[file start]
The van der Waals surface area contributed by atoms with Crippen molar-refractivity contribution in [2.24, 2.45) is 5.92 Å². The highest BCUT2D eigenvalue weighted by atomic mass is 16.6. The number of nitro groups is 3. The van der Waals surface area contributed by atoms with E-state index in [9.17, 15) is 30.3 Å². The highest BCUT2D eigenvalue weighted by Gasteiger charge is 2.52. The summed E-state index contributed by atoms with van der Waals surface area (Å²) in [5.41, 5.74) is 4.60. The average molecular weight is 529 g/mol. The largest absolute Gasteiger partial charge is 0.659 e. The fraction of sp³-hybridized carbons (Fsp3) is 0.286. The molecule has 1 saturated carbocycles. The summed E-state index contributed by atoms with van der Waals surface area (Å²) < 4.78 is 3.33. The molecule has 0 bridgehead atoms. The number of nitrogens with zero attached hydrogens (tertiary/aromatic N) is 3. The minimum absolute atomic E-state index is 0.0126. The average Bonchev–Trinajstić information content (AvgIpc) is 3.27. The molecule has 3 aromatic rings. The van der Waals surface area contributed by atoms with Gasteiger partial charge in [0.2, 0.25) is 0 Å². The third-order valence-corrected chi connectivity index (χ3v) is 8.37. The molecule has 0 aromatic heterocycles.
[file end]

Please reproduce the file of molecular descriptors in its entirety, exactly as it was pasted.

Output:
The van der Waals surface area contributed by atoms with Crippen molar-refractivity contribution in [2.24, 2.45) is 5.92 Å². The highest BCUT2D eigenvalue weighted by atomic mass is 16.6. The number of nitro groups is 3. The van der Waals surface area contributed by atoms with E-state index in [9.17, 15) is 30.3 Å². The highest BCUT2D eigenvalue weighted by Gasteiger charge is 2.52. The summed E-state index contributed by atoms with van der Waals surface area (Å²) in [5.41, 5.74) is 4.60. The average molecular weight is 529 g/mol. The largest absolute Gasteiger partial charge is 0.659 e. The fraction of sp³-hybridized carbons (Fsp3) is 0.286. The molecule has 1 saturated carbocycles. The summed E-state index contributed by atoms with van der Waals surface area (Å²) < 4.78 is 3.33. The molecule has 0 bridgehead atoms. The number of nitrogens with zero attached hydrogens (tertiary/aromatic N) is 3. The minimum absolute atomic E-state index is 0.0126. The average Bonchev–Trinajstić information content (AvgIpc) is 3.27. The molecule has 3 aromatic rings. The van der Waals surface area contributed by atoms with Gasteiger partial charge in [0.2, 0.25) is 0 Å². The third-order valence-corrected chi connectivity index (χ3v) is 8.37. The molecule has 0 aromatic heterocycles.